Have you ever heard of the term debt to income ratio? Although this term may not be as popular as the credit score, this is also something that lenders like to look at when evaluating their borrowers. This figure is important because it represents the cash flow of an individual.
When the debt to income ratio is calculated, lenders can have an idea of just how much of the borrower’s income is going towards paying off his debts. Knowing this ratio will help lenders calculate the risk of giving a loan to that particular individual.
So, if you are planning to get a mortgage, it’s important for you to know what your debt to income ratio is so you can self-assess how well you qualify.
In simple terms, the debt to income ratio is the percentage of your income which you use to pay off your debts.
Most banks agree that a healthy debt to income ration should be less than 36% of your gross income.
If your ratio is low, then banks perceive you as having a higher percentage of being able to pay off your debt, on the other hand, if you have a higher ratio, then the more of a credit risk you become. If your ration is higher than 36%, then you may have a difficult time finding affordable credit.
There are actually two kinds of DTIs, the front end and the back end. Knowing about these two kinds of ratios will help you calculate your debt to income ratio.
Front End Debt To Income Ratio
The front end ratio can be more associated with how much you would pay for housing. This isn’t exclusive only for those who own homes, but it can also apply to renters. If you are a renter, then the front end ratio is how much of your income goes towards paying your rent, while for home owners, it’s how much of your income goes towards paying off your mortgage, and a few other housing expenses like property taxes, insurance, and association fees.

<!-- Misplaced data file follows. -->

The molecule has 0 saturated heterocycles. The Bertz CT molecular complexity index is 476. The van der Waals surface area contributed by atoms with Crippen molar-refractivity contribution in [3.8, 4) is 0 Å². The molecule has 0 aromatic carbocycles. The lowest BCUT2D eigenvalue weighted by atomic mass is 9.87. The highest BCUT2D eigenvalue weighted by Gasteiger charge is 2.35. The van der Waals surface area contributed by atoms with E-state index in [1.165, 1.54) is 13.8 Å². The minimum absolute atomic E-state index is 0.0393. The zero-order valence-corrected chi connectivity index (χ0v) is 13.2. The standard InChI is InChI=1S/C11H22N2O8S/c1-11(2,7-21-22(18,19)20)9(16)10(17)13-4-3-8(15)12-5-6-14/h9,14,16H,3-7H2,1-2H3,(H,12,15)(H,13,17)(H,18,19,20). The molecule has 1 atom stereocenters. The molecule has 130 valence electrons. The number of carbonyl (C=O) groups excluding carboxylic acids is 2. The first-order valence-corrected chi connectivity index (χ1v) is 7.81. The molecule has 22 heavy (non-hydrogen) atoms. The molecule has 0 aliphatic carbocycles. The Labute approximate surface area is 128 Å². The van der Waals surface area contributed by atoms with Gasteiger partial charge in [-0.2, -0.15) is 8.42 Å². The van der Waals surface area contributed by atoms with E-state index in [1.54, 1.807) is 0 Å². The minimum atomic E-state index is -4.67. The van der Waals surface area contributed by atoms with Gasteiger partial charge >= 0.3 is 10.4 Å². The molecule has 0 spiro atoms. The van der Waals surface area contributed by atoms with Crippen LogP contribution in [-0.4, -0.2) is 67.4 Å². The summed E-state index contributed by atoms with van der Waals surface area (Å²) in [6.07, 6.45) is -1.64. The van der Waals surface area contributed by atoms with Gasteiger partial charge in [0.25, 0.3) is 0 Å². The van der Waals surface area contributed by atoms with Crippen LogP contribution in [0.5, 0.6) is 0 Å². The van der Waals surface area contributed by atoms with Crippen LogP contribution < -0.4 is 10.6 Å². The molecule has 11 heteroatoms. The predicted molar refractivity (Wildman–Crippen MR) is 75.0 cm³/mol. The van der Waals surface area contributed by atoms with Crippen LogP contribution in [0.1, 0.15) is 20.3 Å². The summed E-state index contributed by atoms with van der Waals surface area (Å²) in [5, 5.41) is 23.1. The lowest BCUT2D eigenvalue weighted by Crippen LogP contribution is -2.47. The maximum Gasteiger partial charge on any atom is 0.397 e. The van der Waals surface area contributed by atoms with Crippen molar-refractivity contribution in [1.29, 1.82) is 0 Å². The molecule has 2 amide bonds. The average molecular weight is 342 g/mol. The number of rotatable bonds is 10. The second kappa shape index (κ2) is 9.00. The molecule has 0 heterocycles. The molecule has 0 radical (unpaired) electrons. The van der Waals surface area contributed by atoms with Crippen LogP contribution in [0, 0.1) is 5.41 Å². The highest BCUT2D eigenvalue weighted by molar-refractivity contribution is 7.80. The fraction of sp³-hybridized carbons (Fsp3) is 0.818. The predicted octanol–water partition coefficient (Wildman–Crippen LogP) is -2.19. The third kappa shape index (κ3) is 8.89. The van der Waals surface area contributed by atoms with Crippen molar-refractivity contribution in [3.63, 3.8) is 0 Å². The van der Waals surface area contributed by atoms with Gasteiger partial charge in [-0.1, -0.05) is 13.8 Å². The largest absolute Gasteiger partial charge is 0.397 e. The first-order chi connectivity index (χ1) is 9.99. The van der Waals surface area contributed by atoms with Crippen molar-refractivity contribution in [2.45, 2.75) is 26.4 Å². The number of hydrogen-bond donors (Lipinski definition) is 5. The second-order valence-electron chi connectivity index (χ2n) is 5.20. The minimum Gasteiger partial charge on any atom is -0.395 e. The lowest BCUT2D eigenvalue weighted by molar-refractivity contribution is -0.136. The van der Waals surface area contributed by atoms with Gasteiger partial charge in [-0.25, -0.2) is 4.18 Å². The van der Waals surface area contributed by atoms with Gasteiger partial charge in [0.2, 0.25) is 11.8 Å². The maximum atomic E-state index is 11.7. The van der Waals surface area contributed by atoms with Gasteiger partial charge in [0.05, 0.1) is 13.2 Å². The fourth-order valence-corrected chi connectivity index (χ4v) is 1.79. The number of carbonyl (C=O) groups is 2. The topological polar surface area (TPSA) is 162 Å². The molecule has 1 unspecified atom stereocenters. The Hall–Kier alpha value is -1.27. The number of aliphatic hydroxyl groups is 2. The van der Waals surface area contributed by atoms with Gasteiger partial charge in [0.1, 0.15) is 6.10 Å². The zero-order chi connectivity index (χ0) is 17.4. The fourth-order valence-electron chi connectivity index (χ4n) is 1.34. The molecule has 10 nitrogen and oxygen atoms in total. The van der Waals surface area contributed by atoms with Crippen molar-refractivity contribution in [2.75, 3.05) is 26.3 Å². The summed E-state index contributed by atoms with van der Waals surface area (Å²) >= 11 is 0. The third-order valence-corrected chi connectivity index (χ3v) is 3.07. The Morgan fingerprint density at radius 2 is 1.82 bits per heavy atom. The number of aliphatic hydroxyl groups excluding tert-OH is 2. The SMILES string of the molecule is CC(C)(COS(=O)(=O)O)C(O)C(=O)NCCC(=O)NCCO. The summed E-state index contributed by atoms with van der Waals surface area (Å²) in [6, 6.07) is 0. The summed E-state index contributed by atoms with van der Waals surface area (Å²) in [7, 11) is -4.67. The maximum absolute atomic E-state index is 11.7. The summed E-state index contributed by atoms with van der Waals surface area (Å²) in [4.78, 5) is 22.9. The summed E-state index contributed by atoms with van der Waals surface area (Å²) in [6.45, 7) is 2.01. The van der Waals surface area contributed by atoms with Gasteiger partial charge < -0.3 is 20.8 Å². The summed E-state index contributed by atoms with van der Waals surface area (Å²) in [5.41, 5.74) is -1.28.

Back End Debt To Income Ratio
The back end ratio on the other hand, is associated with all the other debts that you have aside from housing. These debts include credit card payments, car loans, student loans, child support, and other fixed expenses which you can’t just cancel.
Since establishing your debt to income ratio is important for lenders, then it should be vital for you to know where you stand. This can be done by simple calculations which you can easily do at home.
The DTI can be calculated by using this equation: x/y, where x is the front end DTI and y is the back end DTI.
Most lenders will need you to have a DTI of about 28/36, although this is not the fixed ratio. In any case, here’s what you need to do to calculate your DTI.
The DTIs of most lenders only allow a small amount for recurring debt payments. In this case, it is only $300 for your other loans like car loans, student loans and credit cards.
If you find that your DTI is not satisfactory, then you can take measures to improve it. You can first opt to increase your income, or you can also reduce your debts. If you are still interested in qualifying for a mortgage, then it is important that you take measures to avoid recurring payments on other kinds of debt.
Again, the debt to income ratio is something to really take notice of because it is an indicator of your monthly cash flow. This gives lenders an idea of how much allowance you will have to pay off your monthly financial obligations without getting into a cash crunch in cases of emergencies. Always remember that the lower your debt to income ratio is, the better your cash flow. The higher the likelihood that you can pay off your loans.
Have you recently applied for a loan? How did it go?
Author Bio: YFS is owner and author of Your Finances Simplified. He was born and raised in West Philadelphia and is now a financial adviser, IT contractor, landlord, and treasurer of a non-profit. He created his blog partly due to his desire to help people with their finances.